As from the 5th day of the experiment we observed that some plants presented changes in color, texture and lesions in the floating leaves. Possibly, these bad morphological conditions, which intensified in the following days, caused the death of plants, recorded both in the treatments with the contaminant and in the control treatment until the 14th day.

4. Discussion

The aquatic macrophyte Salvinia biloba presented high values of copper accumulation. This accumulation was greatest when the plants were submitted to the presence of greater concentrations of the contaminant, with an increase in absorption over the experimental period (time of exposure to contaminants), showing that the species is effective in removing metal in solution. Greater concentrations of the metal in the solution also caused greater bioaccumulation levels as a result of the availability of metal ions to the assimilation processes of the plant, that is, the greater the concentration of copper in the water, the greater the tendency for accumulation by the macrophytes (Kabata-Pendias and Pendias, 2001). As well as the concentration, we observed that time is a determining factor both in the accumulation process and in the viability of the plant due to metal toxicity.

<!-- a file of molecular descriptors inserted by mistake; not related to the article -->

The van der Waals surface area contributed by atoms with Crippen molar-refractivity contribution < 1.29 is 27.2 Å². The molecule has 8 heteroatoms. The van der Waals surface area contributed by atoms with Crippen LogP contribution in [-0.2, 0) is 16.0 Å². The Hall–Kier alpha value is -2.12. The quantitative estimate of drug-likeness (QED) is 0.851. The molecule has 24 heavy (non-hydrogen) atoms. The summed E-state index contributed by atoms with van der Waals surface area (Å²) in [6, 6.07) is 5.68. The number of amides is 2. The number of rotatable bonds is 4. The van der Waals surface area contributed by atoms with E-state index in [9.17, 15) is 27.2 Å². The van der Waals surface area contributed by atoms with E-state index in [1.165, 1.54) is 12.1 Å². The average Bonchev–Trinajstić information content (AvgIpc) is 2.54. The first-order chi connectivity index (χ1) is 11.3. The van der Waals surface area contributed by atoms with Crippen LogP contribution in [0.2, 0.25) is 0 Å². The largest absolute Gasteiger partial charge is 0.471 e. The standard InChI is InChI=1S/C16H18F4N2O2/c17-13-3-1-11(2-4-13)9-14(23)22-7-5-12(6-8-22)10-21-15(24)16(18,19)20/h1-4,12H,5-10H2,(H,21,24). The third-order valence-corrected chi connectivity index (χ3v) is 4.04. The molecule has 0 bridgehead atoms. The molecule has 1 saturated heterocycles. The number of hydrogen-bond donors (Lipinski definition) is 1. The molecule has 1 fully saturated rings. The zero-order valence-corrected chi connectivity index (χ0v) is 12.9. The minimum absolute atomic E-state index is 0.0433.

The good performance of Salvinia species in the bioaccumulation of metals in different concentrations, as well as an increased absorption over the plant exposure time is known. Salvinia auriculata Aubl. (Salviniaceae) and Eichhornia crassipes (Mart.) Solms (Pontederiaceae) cultivated with different concentrations of arsenic (As), presented metal accumulation proportional to the time of exposure, both in leaf biomass and in roots, however, S. auriculata presented higher values for this accumulation, as well as increased sensitivity to arsenic (Guimarães et al., 2006). The same increase in accumulation with respect to exposure time and concentration of the contaminant was observed in Salvinia sp. for different trace metals (Espinoza-Quiñones et al., 2005).

In this study we showed that S. biloba was effective in copper accumulation in a short period of time. Compared to other species, S. biloba shows itself as a more attractive option for phytoremediation programs, since with reduced accumulation time, it is possible to work in the filtering of water systems in a shorter time scale. The greatest care in its use will be the need for the quick removal of the biomass, as a system feedback may occur with the degradation of the plant material. Although it is a very little studied species, it is possible to infer that S. biloba presents potential for use as a bio-accumulator, since the accumulation time is an important factor in the phytoremediation process, which makes the species worthwhile for this purpose.